# Thread: Need help on factor theorem.

1. ## Need help on factor theorem.

I am supposed to use the Factor Theorem to either factor the polynomial completely or to prove that it has no linear factors with integer coefficients.
I think I haven't completely understood the whole concept yet, which is why I couldn't get my brain working on the following problems.

a. P(x)= x^4+4x^3-7x^2-34x-24
b. P(x)= x^6-6x^5+15x^4-20x^3+15x^2-6x+1

I think these are harder than the regular ones like P(x)=x^3+2x^2-9x+3, etc.

Thanks.

2. Hello zxazsw
Originally Posted by zxazsw
I am supposed to use the Factor Theorem to either factor the polynomial completely or to prove that it has no linear factors with integer coefficients.
I think I haven't completely understood the whole concept yet, which is why I couldn't get my brain working on the following problems.

a. P(x)= x^4+4x^3-7x^2-34x-24
b. P(x)= x^6-6x^5+15x^4-20x^3+15x^2-6x+1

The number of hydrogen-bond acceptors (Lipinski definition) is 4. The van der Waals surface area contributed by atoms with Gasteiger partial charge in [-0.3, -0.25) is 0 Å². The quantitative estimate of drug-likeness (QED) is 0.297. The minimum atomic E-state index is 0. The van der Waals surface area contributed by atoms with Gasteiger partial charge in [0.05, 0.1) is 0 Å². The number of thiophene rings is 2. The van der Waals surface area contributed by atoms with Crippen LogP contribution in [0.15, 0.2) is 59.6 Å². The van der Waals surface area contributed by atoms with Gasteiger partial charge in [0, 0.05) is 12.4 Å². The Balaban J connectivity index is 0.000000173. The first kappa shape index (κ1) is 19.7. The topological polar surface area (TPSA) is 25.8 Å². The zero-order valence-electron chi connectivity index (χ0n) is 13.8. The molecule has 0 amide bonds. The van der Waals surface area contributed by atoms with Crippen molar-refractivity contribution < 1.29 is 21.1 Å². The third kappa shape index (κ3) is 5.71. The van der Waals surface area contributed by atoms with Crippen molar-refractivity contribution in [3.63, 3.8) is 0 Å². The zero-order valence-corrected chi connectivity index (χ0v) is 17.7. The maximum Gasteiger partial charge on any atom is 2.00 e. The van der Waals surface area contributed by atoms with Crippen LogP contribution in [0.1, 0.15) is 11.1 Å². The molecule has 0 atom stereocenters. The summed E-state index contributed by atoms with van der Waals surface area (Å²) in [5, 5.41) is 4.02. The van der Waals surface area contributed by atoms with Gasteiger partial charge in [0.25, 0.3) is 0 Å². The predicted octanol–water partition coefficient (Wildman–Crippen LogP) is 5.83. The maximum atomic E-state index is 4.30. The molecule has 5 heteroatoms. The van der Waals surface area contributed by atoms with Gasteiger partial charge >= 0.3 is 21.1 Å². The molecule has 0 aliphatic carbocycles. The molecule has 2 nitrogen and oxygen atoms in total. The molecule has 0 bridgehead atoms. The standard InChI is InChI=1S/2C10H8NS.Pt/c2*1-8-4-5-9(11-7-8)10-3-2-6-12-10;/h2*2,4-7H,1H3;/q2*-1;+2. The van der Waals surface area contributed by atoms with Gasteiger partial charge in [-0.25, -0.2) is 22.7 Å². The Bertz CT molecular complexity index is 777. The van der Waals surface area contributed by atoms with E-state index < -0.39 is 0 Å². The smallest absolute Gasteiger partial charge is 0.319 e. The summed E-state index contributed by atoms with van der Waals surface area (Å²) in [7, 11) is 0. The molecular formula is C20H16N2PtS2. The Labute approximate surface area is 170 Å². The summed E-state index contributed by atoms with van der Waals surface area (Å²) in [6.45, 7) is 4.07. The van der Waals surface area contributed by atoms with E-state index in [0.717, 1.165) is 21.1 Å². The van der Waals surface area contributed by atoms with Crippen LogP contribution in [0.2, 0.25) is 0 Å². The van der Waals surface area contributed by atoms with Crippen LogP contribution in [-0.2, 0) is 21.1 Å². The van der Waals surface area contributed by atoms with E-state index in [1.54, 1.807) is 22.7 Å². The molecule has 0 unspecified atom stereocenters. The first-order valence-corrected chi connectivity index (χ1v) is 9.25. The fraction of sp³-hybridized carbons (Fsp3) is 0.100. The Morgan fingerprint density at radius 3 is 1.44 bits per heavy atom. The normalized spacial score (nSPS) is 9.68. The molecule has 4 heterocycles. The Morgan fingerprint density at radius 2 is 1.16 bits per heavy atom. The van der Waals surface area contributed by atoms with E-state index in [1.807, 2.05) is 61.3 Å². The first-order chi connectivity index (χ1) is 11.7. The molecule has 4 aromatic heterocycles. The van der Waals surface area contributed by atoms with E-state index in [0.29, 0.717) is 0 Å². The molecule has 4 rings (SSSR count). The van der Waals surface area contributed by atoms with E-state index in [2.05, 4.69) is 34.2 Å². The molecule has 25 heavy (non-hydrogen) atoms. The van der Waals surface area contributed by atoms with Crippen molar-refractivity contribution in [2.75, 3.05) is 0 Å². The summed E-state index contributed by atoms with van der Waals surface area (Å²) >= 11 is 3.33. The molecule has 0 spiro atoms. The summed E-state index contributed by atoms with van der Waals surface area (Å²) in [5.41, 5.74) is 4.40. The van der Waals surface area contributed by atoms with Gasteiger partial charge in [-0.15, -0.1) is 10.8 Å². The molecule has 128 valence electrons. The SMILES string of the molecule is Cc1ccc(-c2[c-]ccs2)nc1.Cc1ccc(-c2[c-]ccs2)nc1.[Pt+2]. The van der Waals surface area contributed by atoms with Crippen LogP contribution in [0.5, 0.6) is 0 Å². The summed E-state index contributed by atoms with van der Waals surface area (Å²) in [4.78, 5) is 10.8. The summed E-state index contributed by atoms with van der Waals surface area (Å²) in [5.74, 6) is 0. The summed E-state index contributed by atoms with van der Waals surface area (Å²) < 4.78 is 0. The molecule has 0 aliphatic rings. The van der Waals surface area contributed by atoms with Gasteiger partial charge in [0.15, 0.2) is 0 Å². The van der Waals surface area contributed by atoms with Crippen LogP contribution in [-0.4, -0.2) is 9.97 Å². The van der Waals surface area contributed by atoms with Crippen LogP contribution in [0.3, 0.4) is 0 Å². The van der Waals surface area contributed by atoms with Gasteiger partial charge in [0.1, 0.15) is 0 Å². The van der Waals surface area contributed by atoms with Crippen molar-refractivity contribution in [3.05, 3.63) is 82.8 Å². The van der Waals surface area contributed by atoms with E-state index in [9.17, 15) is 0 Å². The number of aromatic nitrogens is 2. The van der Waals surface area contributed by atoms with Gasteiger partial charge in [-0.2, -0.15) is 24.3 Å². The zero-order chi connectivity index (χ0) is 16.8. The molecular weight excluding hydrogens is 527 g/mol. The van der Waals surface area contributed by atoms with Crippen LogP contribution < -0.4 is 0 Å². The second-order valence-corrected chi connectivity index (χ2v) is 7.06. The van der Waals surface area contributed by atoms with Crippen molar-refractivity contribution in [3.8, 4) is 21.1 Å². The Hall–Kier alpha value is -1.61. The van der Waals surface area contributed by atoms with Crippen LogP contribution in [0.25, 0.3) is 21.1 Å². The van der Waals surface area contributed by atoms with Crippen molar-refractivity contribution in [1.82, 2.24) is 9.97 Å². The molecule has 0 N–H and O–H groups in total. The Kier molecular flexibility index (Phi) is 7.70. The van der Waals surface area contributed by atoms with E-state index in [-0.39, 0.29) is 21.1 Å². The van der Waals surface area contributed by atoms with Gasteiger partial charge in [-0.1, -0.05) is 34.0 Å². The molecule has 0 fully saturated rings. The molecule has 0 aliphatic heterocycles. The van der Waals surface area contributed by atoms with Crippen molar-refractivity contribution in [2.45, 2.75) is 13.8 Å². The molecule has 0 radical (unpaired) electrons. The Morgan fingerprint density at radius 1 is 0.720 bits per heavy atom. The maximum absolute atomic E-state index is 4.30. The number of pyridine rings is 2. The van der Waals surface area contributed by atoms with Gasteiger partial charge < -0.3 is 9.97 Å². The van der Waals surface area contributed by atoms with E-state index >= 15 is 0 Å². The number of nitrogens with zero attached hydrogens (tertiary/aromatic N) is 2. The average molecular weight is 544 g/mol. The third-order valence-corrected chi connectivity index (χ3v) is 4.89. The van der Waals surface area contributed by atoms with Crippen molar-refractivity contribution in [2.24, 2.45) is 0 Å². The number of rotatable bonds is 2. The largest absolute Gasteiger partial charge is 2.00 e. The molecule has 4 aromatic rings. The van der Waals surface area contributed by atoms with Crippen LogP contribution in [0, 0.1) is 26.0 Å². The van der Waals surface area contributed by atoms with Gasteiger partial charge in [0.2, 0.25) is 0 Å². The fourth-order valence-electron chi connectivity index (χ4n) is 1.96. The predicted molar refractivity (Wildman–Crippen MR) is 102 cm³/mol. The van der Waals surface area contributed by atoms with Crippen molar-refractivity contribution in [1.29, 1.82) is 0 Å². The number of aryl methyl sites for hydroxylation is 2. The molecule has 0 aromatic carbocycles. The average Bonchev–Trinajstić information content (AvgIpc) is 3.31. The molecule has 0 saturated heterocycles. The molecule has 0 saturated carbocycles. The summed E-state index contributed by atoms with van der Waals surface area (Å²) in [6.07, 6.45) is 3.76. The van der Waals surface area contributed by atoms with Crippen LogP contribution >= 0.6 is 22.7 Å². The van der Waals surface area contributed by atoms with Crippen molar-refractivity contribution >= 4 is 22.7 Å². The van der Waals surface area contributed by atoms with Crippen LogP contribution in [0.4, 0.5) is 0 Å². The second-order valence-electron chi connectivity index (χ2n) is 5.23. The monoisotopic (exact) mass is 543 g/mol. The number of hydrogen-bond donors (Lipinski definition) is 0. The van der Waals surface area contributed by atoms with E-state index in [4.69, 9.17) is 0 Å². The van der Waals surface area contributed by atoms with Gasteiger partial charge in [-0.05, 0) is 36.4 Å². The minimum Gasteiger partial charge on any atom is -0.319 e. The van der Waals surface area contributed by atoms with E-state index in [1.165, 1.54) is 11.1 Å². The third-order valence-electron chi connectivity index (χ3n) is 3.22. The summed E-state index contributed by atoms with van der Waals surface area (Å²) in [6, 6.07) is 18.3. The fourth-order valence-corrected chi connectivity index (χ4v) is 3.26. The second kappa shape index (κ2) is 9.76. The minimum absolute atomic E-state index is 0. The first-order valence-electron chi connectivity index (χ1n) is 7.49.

I think these are harder than the regular ones like P(x)=x^3+2x^2-9x+3, etc.

Thanks.
Two things you need to use here:

• The Factor Theorem itself: $\displaystyle (x-a)$ is a factor of $\displaystyle P(x)$ if and only if $\displaystyle P(a) = 0$.

• If the constant term in $\displaystyle P(x)$ is $\displaystyle k$, then in any factor of the form $\displaystyle (ax+b)$, $\displaystyle b$$\displaystyle k$. must be a factor of

So in part (a), you'll only need to try values of $\displaystyle x$ which are factors of $\displaystyle 24$ (not forgetting to try negative numbers as well), to see whether $\displaystyle P(x) = 0$. If my arithmetic is correct, none of them works, so there aren't any linear factors with integer coefficients.

By the same reasoning, in part (b), $\displaystyle (x \pm1)$ are the only possibilities. So try $\displaystyle x = 1$ first. And, even when you have found the first factor, keep on trying with the quotient until you're sure there are no factors left. (Hint: do you know anything about Pascal's triangle or the Binomial Theorem?)